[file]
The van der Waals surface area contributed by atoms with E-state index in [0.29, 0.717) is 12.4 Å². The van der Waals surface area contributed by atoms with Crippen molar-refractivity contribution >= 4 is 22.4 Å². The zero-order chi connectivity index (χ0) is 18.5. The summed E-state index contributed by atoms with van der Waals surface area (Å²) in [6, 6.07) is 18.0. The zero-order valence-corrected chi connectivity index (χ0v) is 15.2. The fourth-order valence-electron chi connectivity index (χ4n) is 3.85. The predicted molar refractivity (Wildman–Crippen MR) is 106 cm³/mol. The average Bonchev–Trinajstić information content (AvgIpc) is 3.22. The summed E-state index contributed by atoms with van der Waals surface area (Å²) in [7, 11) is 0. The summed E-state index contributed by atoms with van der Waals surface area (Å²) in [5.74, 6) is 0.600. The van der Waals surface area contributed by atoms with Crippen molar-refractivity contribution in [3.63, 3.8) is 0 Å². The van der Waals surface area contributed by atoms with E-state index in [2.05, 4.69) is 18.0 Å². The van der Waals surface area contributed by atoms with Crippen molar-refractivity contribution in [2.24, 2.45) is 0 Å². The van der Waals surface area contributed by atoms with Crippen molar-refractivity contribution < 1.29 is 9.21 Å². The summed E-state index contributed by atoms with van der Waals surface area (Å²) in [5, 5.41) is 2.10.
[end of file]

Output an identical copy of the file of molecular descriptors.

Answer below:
The van der Waals surface area contributed by atoms with E-state index in [0.29, 0.717) is 12.4 Å². The van der Waals surface area contributed by atoms with Crippen molar-refractivity contribution >= 4 is 22.4 Å². The zero-order chi connectivity index (χ0) is 18.5. The summed E-state index contributed by atoms with van der Waals surface area (Å²) in [6, 6.07) is 18.0. The zero-order valence-corrected chi connectivity index (χ0v) is 15.2. The fourth-order valence-electron chi connectivity index (χ4n) is 3.85. The predicted molar refractivity (Wildman–Crippen MR) is 106 cm³/mol. The average Bonchev–Trinajstić information content (AvgIpc) is 3.22. The summed E-state index contributed by atoms with van der Waals surface area (Å²) in [7, 11) is 0. The summed E-state index contributed by atoms with van der Waals surface area (Å²) in [5.74, 6) is 0.600. The van der Waals surface area contributed by atoms with Crippen molar-refractivity contribution in [3.63, 3.8) is 0 Å². The van der Waals surface area contributed by atoms with E-state index in [2.05, 4.69) is 18.0 Å². The van der Waals surface area contributed by atoms with Crippen molar-refractivity contribution in [2.24, 2.45) is 0 Å². The van der Waals surface area contributed by atoms with Crippen molar-refractivity contribution < 1.29 is 9.21 Å². The summed E-state index contributed by atoms with van der Waals surface area (Å²) in [5, 5.41) is 2.10.